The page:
The collateral ligaments - the lateral collateral ligament (LCL) and the medial collateral ligament (MCL) - provide the knee with varus/valgus stability. Injury of these ligaments usually occurs when the body rotates while the foot is fixed to the ground, which is a typical movement in some sporting activities, with the medial ligament being the one that is injured most frequently. Impacts to the outer side of the knee produce a hinged movement, resulting in the stretching of the medial ligament and injury. The injury can have varying degrees of severity. Grade 1 is a ligament tear, grade 2 is a rupture of some fibres and grade 3 is complete rupture of the ligament or avulsion from its bony insertion.
Collateral Ligament Knee Injury~Symptoms
It is common for collateral ligament injury to be associated with meniscal, LCL and internal meniscus injuries, and mediolateral instability of the knee, which can be chronic, causing a feeling of insecurity and the presence of mechanical faults (sensation of the knee “moving”). Impossibility of performing any sporting activity and limitations in movement in daily life.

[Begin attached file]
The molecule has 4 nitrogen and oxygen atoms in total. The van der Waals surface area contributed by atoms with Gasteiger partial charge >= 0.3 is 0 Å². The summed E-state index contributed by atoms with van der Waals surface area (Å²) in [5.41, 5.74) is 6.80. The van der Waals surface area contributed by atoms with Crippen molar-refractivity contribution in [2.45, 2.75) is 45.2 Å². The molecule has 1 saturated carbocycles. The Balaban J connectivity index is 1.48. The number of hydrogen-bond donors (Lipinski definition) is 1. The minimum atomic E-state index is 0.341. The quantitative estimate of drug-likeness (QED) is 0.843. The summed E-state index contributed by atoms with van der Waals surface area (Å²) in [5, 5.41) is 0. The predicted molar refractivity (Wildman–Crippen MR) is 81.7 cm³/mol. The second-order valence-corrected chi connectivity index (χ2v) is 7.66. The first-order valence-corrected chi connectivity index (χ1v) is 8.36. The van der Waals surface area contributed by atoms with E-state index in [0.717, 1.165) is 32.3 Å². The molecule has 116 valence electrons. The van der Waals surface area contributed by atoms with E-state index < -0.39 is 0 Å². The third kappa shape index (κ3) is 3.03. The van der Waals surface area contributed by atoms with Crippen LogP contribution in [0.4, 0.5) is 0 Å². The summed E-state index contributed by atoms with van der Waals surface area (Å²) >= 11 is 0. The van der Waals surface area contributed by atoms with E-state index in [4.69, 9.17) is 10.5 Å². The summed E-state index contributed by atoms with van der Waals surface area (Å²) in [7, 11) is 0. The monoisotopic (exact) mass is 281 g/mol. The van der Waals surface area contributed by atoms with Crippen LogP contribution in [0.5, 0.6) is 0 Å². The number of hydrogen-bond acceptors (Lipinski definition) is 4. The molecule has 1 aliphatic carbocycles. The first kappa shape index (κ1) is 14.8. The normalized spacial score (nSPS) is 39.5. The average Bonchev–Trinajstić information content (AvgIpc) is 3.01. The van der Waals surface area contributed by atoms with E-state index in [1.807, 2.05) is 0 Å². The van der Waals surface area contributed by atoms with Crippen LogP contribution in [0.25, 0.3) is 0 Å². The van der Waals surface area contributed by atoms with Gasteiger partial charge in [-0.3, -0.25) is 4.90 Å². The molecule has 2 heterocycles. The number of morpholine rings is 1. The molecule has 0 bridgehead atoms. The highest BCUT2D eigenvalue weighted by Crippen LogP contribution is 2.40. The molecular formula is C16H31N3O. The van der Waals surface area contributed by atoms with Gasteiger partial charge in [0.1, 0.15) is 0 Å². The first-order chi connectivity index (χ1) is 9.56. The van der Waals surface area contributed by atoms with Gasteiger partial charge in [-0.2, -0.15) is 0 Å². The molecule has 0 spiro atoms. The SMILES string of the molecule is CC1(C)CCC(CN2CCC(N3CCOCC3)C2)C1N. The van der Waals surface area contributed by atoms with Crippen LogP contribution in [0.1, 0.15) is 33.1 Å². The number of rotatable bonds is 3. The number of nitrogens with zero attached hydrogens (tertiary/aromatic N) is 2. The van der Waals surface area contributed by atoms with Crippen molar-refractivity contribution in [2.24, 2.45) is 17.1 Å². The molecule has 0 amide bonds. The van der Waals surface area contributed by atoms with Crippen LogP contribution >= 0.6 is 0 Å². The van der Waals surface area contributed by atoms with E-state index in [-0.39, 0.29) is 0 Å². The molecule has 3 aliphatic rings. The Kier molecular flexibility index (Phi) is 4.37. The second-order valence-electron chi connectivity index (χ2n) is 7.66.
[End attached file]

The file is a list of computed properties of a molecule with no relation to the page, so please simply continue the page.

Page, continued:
MCL & LCL Injury~Orthotic Treatment
In grade 1 and 2 injuries, the use of orthopaedic devices is essential to enable complete immobilisation for a period of at least 3 weeks and a prompt return to walking and isometric exercises, pain permitting. After this period, rehabilitation, along with orthotic devices, is used to gradually improve mobility. By means of mechanical flexion-extension control joints on the orthosis, it is possible to completely immobilise or set a movement range for the joint. In the case of ligament rupture, post-surgical orthotic treatment requires the use of an orthotic device for immobilisation and early rehabilitation. After surgery and subsequent rehabilitation, the use of stabilising knee supports for protection in sporting and daily activities is recommended.